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Thread: WW1 Question - why bomb a pottery works?

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    Default WW1 Question - why bomb a pottery works?

    Not a standard question for this forum I know, but a bit of a brain teaser all the same. Please don't anyone spend too long thinking about this or digging around, as I'm only really curious - on the 31st May / 1st June 1917, 100 Squadron attacked railway targets at Orchies in France, but also the pottery works in the town. The pottery works wasn't a target of opportunity when they couldn't find the actual target for the night, but an aiming point the squadron had been tasked with.

    My curiosity is this - what advantage would be gained by attacking a pottery works? Did fine porcelain have some military use in WW1 that I have hitherto been unaware of?

    TIA to anyone who can solve this little conundrum for me!!

    L/O

    Greg
    "You can take the boy out of Wales,
    But you can't take Wales out of the boy!!"

    Greg Harrison
    100 Squadron and 100 Squadron Association Historian
    100 Squadron Researcher 1917 - present day
    1 Group Researcher 1940 - 1945

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    Greg, Oh Wise One!

    The coefficient of linear expansion of ceramics is much less than that of metals. So, if you want a base (relatively stable in most temperatures) upon which to mount bits of kit (formers for radio coils in WW1, and (maybe) very precise optical equipments) then you would mount them on ceramics rather than metals?
    So, I postulate, that some captured piece of German kit had some of its parts as ceramics, and these were labelled as being produced by this pottery factory at Orchies! QED!
    Incidentally, when 1 Sqn Harriers did a “Fog of Battle/Smoke of War” exercise up in the valleys between Scarborough and Filey (their ORB will give you the precise title/dates) the ‘boffins’ from Farnborough were using photo/cine cameras that came out of boxes still wearing the WW2 German ‘Eagle’!
    And with that, “Je reste ma valise”!
    HTH
    Peter Davies
    Meteorology is a science; good meteorology is an art!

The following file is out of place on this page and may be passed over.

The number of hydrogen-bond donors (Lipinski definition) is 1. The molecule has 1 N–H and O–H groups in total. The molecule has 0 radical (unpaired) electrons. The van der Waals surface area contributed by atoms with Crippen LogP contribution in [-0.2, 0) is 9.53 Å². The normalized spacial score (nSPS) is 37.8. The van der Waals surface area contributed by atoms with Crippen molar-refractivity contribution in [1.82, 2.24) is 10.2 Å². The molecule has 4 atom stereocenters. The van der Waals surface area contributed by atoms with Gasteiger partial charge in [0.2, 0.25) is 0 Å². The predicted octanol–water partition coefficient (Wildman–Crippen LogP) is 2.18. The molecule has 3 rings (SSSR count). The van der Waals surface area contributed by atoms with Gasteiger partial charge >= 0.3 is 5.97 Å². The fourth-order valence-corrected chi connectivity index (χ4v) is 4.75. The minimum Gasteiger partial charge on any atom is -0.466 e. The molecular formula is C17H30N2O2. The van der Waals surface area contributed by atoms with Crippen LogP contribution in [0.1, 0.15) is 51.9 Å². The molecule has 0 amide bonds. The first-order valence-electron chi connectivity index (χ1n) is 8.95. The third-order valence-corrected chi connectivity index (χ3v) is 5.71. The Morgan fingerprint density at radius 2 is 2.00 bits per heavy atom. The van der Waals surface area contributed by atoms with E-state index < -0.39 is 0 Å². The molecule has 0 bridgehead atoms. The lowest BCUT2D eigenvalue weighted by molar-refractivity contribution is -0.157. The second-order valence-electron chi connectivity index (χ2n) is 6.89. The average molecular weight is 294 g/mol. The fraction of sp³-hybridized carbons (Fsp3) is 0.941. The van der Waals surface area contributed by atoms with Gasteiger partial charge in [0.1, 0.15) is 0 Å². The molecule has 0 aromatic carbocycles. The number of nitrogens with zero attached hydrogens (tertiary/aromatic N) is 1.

We might not know - but we might know who does!

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    Brilliant Peter!! I think there's more than a dash of "actuality" about that explanation. A friend of mine, seperate from this forum, has suggested that (as this was late Spring 1917, and the British High Command were about to embark on the slaughter that became the Battle of Messines and the Third Battle of Ypres) it could also have been to cause a shortage of ceramic insulators, as used in the trench telephone systems. Between you both, I think you've explained it quite neatly :)

    Thanks Peter, all the best as always,

    Greg
    "You can take the boy out of Wales,
    But you can't take Wales out of the boy!!"

    Greg Harrison
    100 Squadron and 100 Squadron Association Historian
    100 Squadron Researcher 1917 - present day
    1 Group Researcher 1940 - 1945

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    Dear Greg,
    I read somewhere recently that this was one of the reasons that Dresden was bombed in 1945. The ceramic industry made the insulators for telegraph lines that gave the Germans the communication system. Basically, knock out the factory and you cut the phone lines. I'm sure they could have though the same way in WW1.
    Best wishes
    James

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    Brill - thanks James. That ties up with what a couple of other folks have told me, so it seems more than plausible.

    All the best,

    Greg
    "You can take the boy out of Wales,
    But you can't take Wales out of the boy!!"

    Greg Harrison
    100 Squadron and 100 Squadron Association Historian
    100 Squadron Researcher 1917 - present day
    1 Group Researcher 1940 - 1945

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    Perhaps its simpler than the very feasible explanations already given.

    The squadron commander's family owned a factory in Stoke on Trent - sorry, I'll get my coat!!!!!!

    Colin Cummings

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    Colin - stranger things have happened in 100's history!! :)

    All the best,

    Greg
    "You can take the boy out of Wales,
    But you can't take Wales out of the boy!!"

    Greg Harrison
    100 Squadron and 100 Squadron Association Historian
    100 Squadron Researcher 1917 - present day
    1 Group Researcher 1940 - 1945

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